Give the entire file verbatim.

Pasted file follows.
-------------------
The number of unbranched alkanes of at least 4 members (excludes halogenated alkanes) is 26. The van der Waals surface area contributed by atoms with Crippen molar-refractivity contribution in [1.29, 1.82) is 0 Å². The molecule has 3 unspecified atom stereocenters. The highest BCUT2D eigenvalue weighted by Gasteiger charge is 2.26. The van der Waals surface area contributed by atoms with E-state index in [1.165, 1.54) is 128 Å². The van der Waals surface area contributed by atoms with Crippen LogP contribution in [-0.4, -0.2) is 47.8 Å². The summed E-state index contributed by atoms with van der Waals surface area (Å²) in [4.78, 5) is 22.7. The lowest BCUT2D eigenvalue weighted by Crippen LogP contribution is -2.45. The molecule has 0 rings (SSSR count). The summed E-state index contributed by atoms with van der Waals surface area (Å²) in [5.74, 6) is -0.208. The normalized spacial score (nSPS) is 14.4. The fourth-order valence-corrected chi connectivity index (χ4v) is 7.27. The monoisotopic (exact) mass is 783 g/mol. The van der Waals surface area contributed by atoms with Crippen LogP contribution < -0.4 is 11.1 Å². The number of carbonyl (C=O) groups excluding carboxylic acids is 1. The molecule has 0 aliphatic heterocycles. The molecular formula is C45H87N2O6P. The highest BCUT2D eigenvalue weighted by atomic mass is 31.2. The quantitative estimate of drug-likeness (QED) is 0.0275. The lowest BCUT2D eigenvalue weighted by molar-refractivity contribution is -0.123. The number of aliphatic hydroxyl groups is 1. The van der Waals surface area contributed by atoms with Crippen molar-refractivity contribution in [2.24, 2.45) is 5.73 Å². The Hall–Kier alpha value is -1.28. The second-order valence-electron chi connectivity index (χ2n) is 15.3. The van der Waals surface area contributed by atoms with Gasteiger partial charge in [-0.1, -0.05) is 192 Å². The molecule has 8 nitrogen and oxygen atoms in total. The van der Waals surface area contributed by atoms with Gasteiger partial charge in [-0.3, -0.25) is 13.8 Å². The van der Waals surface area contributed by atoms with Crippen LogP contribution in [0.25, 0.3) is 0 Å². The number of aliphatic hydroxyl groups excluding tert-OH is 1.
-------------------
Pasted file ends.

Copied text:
The number of unbranched alkanes of at least 4 members (excludes halogenated alkanes) is 26. The van der Waals surface area contributed by atoms with Crippen molar-refractivity contribution in [1.29, 1.82) is 0 Å². The molecule has 3 unspecified atom stereocenters. The highest BCUT2D eigenvalue weighted by Gasteiger charge is 2.26. The van der Waals surface area contributed by atoms with E-state index in [1.165, 1.54) is 128 Å². The van der Waals surface area contributed by atoms with Crippen LogP contribution in [-0.4, -0.2) is 47.8 Å². The summed E-state index contributed by atoms with van der Waals surface area (Å²) in [4.78, 5) is 22.7. The lowest BCUT2D eigenvalue weighted by Crippen LogP contribution is -2.45. The molecule has 0 rings (SSSR count). The summed E-state index contributed by atoms with van der Waals surface area (Å²) in [5.74, 6) is -0.208. The normalized spacial score (nSPS) is 14.4. The fourth-order valence-corrected chi connectivity index (χ4v) is 7.27. The monoisotopic (exact) mass is 783 g/mol. The van der Waals surface area contributed by atoms with Crippen LogP contribution < -0.4 is 11.1 Å². The number of carbonyl (C=O) groups excluding carboxylic acids is 1. The molecule has 0 aliphatic heterocycles. The molecular formula is C45H87N2O6P. The highest BCUT2D eigenvalue weighted by atomic mass is 31.2. The quantitative estimate of drug-likeness (QED) is 0.0275. The lowest BCUT2D eigenvalue weighted by molar-refractivity contribution is -0.123. The number of aliphatic hydroxyl groups is 1. The van der Waals surface area contributed by atoms with Crippen molar-refractivity contribution in [2.24, 2.45) is 5.73 Å². The Hall–Kier alpha value is -1.28. The second-order valence-electron chi connectivity index (χ2n) is 15.3. The van der Waals surface area contributed by atoms with Gasteiger partial charge in [-0.1, -0.05) is 192 Å². The molecule has 8 nitrogen and oxygen atoms in total. The van der Waals surface area contributed by atoms with Gasteiger partial charge in [-0.3, -0.25) is 13.8 Å². The van der Waals surface area contributed by atoms with Crippen LogP contribution in [0.25, 0.3) is 0 Å². The number of aliphatic hydroxyl groups excluding tert-OH is 1.